Hugh Wetmore is a songwriter and student of worship trends. He invites you to join the worship conversation by commenting on his monthly column.
Nebuchadnezzar had invaded Judah and demolished the beautiful temple which Solomon had built in Jerusalem. The important Jews were carried off into exile in Babylon, the demoralised stayed behind, eking out a living from the land.
70 years passed. Persia replaced Babylon, and inherited the Jewish exiles living there. Then God worked in the heart of Cyrus the polytheist emperor of Persia to issue an amazing decree: “Yahweh, God of heaven, has appointed me to build a temple for him at Jerusalem. Anyone who wants to go up to Jerusalem in Judah to build the temple of Yahweh, the God of Israel, the God who lives in Jerusalem, may his God be with him.” — Ezra 1:1-3
God moved the family heads to respond, and the first contingent of Jews collected valuable freewill offerings and returned to Jerusalem.
They began by rebuilding the altar so they could offer sacrifices to God. Then they laid the foundation of the temple. They marked the occasion with a praise service, led by robed Levites and an orchestra. A moving ceremony, that brought tears to the eyes of the aged who remembered Solomon’s temple before it was demolished. (Ezra 1:12). In our imagination we can hear them saying “Isn’t it wonderful to see this new temple rising from the ruins! But, oh, Solomon’s temple was better. How we long for the first temple!”
There is a sense in which this drama is replayed in the music of the Church today. A new music style has replaced the old music style which older Christians remember, with nostalgia. “Our old style of singing was better! How we long for the hymns we grew up with!”
There is a parallel between architectural styles and musical styles. Compare the reproductions of Solomon’s Temple and the Second Temple of Ezra’s day — their architectural styles differ. The first temple was more ornate, with more gold, than the second temple.
But is the architectural style really that important? No! It is the function of the temple that is more important than outward style. Fortunately, Ezra ensured that the function of the new-style temple was the same as the function of the old-style temple.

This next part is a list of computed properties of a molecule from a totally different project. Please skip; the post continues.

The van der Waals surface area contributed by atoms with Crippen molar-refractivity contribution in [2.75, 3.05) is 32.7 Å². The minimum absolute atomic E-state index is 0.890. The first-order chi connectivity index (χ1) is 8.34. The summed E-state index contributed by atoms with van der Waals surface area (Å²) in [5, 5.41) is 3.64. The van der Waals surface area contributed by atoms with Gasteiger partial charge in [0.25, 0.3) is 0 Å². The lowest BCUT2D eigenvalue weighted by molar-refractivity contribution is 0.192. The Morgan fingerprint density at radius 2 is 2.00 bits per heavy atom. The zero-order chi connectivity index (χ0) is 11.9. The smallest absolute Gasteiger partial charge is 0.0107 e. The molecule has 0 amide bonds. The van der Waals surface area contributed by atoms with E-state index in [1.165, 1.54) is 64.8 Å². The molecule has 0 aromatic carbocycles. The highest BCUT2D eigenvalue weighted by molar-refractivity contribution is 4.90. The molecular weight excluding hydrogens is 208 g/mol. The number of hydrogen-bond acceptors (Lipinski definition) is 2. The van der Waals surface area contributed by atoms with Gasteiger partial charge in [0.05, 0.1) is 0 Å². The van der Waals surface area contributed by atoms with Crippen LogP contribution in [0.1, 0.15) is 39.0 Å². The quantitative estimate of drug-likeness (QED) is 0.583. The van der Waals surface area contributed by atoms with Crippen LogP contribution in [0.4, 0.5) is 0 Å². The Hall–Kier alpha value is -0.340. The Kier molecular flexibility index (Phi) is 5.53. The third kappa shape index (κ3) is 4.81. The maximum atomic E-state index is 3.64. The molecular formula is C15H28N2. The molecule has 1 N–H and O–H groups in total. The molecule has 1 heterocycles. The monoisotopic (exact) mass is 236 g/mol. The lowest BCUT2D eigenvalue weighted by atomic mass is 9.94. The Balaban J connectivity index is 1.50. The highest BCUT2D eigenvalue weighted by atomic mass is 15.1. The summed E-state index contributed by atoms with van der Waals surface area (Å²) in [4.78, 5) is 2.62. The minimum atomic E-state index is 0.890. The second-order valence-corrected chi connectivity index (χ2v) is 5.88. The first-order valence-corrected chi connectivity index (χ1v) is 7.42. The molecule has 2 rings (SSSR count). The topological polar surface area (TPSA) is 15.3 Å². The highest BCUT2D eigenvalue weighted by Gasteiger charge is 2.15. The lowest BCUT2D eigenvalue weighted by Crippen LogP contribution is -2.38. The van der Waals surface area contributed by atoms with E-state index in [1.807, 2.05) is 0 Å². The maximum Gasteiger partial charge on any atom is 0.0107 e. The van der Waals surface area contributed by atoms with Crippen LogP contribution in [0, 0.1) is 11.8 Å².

“Ezra devoted himself to the study and observance of the law of Yahweh, and to teaching its decrees and laws in Israel” (Ezra 7:10). The new temple architectural style did not change the function of the temple. The same law, the same doctrines which had been taught in Solomon’s Temple were taught in this Second Temple. Its “teaching” function continued.
The law not only “taught” the people about God and His requirements. It also “admonished” them to obey God’s Word, and called them to repent of their disobedience and unfaithfulness to God. See Ezra 9,10.
In the same way, though the style of our singing in church may change from generation to generation, and from ethnic context to ethnic context, our songs must still “teach” and “admonish” in line with the Word of Christ. The Function of Singing remains more important that the style of our singing.
According to Colossians 3:16, the function God wants to fulfil in our singing is five-fold:
- a) The lyrics must be rich in the Word of Christ
- b) The lyrics must teach one another
- c) The lyrics must admonish (correct, direct) one another
- d) The lyrics must have wisdom, and not be superficial.
- e) The lyrics must express the gratitude of our hearts to God.
Note that God does not prescribe any one style of music. He wants all styles to be sung during the course of any one service: “psalms, hymns and spiritual songs”. Old, recent and today’s. Seniors, middle-aged and youth. Each generation has its favourite style. Each must participate in singing in every style. “Each of you should look not only to your own interests, but also to the interests of others” — Philippians 2:4.